The Landlord and Tenant Act 1954 – how does it protect me as a tenant?

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Key things for commercial tenants to know at the point of lease renewal 

The Landlord and Tenant Act 1954 protects tenants of commercial property with the automatic right to renew their lease upon expiry however this right can be excluded by the landlord at the outset of the lease.

If protected by the Act, either the Landlord or tenant can service notice on the other via a section 25 Notice (for the Landlord) or a Section 26 Notice (for the tenant) in the last 12 months of the lease term to initiate lease renewal or termination proceedings.

The commercial lease renewal process needs to be handled correctly to ensure your business isn’t negatively affected. Ensuring you have the right advice, strategy, timing and notices is key. 

 

Key things for tenants to consider ahead of lease renewal dates 

As a commercial tenant, you need to evaluate your business needs to decide if a lease renewal is wanted at the point of expiry or if you will use the expiry date as a chance to scale up or scale down your business premises. (See our acquisitions service for help in securing a new business premises).

It is important to check whether your lease falls inside or outside of the Act so you understand the position you will be in at the end of the lease term and can plan your strategic negotiations accordingly. Lease renewal dates present the perfect time to renegotiate rents which can be negotiated up or down depending on the open market rental value at the time of renewal.  

  • You should start to consider your options for a lease expiry at least 24 months before the expiry date.
  • If your lease falls outside of the Act, you will have to leave at the end of the lease unless you can agree terms for a new lease or the lease contains a right to renew.
  • If your lease falls outside of the Act and you want to stay, you will need to begin negotiations in plenty of time to allow for securing a new premises if the landlord pulls out.
  • Although tenants protected by the Act have the right to renew, a lease renewal can be refused if any of the statutory grounds to deny are met, including; the landlord wants to occupy the building or develop it, or the tenant has persistently breached lease terms.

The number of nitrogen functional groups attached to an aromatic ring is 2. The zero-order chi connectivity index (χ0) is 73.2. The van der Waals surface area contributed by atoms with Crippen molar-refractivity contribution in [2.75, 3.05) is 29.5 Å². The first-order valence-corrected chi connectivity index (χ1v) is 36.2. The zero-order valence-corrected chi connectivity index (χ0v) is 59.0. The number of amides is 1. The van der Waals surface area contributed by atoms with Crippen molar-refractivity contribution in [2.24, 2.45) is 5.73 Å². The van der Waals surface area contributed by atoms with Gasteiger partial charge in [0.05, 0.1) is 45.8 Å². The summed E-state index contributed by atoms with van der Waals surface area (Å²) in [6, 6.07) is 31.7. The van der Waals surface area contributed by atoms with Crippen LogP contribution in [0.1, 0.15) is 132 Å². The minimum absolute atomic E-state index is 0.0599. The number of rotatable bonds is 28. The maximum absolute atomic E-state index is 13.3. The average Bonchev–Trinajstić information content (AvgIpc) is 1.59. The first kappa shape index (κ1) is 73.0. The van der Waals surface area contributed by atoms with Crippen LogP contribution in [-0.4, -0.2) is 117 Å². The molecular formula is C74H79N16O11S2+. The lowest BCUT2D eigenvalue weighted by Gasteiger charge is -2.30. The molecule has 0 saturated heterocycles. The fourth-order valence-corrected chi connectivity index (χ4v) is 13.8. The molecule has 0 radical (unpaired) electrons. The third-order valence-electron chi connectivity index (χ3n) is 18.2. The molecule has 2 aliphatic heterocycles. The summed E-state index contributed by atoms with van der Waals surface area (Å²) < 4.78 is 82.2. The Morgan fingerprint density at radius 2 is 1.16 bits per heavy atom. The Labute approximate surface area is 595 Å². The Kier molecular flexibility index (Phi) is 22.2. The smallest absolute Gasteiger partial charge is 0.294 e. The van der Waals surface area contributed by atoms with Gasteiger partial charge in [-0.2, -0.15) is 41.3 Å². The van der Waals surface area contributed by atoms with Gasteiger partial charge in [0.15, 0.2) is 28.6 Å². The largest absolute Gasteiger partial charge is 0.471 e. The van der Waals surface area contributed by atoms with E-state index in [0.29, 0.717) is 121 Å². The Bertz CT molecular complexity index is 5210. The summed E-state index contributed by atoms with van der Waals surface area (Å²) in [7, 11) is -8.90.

• The basis on which the rent will be determined will be specified in the lease agreement and is usually the open market rental value of the premises at the date of the rent review but some leases will link the new rent to the increase in the retail price index instead. Either landlord or tenant can request a rental valuation at any time to establish if they’re getting the best deal available to them.

How to initiate lease renewal proceedings

If you’re a commercial tenant and want to initiate lease renewal proceedings, you need to prepare and issue a section 26 Notice with the help of a surveyor. The document will state the terms you require including length of new lease and expected rent etc. The landlord then has two months to respond and let you know if they agree to your request.

The lease renewal process can be triggered by either a landlord or a tenant but a surveyor can only act for one side of the negotiation at any one time. So if you’re landlord has already instructed us, we cannot work for you as the tenant too.

If the landlord initiates proceedings by serving a section 25 Notice, the document will state that the lease will end at the original contracted date and if they wish to offer you a new lease, the terms proposed for it.

 
Need advice or services?
We have an experienced team of surveyors specialising in commercial lease renewals and rent reviews operating throughout London, Buckinghamshire, Surrey, Hampshire, Oxfordshire and Hertfordshire. Use our contact form to get in touch with Nathan Hall, Head of General Practice. 
 
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